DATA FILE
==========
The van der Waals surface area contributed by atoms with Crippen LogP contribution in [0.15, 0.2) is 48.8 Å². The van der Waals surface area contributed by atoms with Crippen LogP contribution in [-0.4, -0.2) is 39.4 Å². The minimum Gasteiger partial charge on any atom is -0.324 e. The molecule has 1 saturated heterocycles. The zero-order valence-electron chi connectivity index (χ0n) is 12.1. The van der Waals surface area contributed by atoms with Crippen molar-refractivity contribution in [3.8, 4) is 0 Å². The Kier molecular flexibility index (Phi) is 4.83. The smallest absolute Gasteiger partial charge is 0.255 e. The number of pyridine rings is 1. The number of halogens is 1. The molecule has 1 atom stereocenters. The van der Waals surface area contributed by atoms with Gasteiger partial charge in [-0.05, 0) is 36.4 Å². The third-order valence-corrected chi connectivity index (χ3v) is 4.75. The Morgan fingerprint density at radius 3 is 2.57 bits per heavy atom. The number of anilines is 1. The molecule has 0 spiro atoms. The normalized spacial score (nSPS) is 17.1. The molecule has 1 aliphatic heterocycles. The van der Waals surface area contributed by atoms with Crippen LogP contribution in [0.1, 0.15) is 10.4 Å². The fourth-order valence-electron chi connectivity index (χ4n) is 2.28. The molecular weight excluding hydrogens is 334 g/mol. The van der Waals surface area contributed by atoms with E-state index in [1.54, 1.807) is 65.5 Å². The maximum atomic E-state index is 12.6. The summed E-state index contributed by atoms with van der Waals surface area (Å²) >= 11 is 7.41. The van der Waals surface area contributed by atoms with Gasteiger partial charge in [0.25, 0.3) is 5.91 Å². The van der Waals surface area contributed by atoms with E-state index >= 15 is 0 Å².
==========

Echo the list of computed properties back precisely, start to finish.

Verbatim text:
The van der Waals surface area contributed by atoms with Crippen LogP contribution in [0.15, 0.2) is 48.8 Å². The van der Waals surface area contributed by atoms with Crippen LogP contribution in [-0.4, -0.2) is 39.4 Å². The minimum Gasteiger partial charge on any atom is -0.324 e. The molecule has 1 saturated heterocycles. The zero-order valence-electron chi connectivity index (χ0n) is 12.1. The van der Waals surface area contributed by atoms with Crippen molar-refractivity contribution in [3.8, 4) is 0 Å². The Kier molecular flexibility index (Phi) is 4.83. The smallest absolute Gasteiger partial charge is 0.255 e. The number of pyridine rings is 1. The number of halogens is 1. The molecule has 1 atom stereocenters. The van der Waals surface area contributed by atoms with Gasteiger partial charge in [-0.05, 0) is 36.4 Å². The third-order valence-corrected chi connectivity index (χ3v) is 4.75. The Morgan fingerprint density at radius 3 is 2.57 bits per heavy atom. The number of anilines is 1. The molecule has 0 spiro atoms. The normalized spacial score (nSPS) is 17.1. The molecule has 1 aliphatic heterocycles. The van der Waals surface area contributed by atoms with Crippen LogP contribution in [0.1, 0.15) is 10.4 Å². The fourth-order valence-electron chi connectivity index (χ4n) is 2.28. The molecular weight excluding hydrogens is 334 g/mol. The van der Waals surface area contributed by atoms with E-state index in [1.54, 1.807) is 65.5 Å². The maximum atomic E-state index is 12.6. The summed E-state index contributed by atoms with van der Waals surface area (Å²) >= 11 is 7.41. The van der Waals surface area contributed by atoms with Gasteiger partial charge in [0.25, 0.3) is 5.91 Å². The van der Waals surface area contributed by atoms with E-state index >= 15 is 0 Å².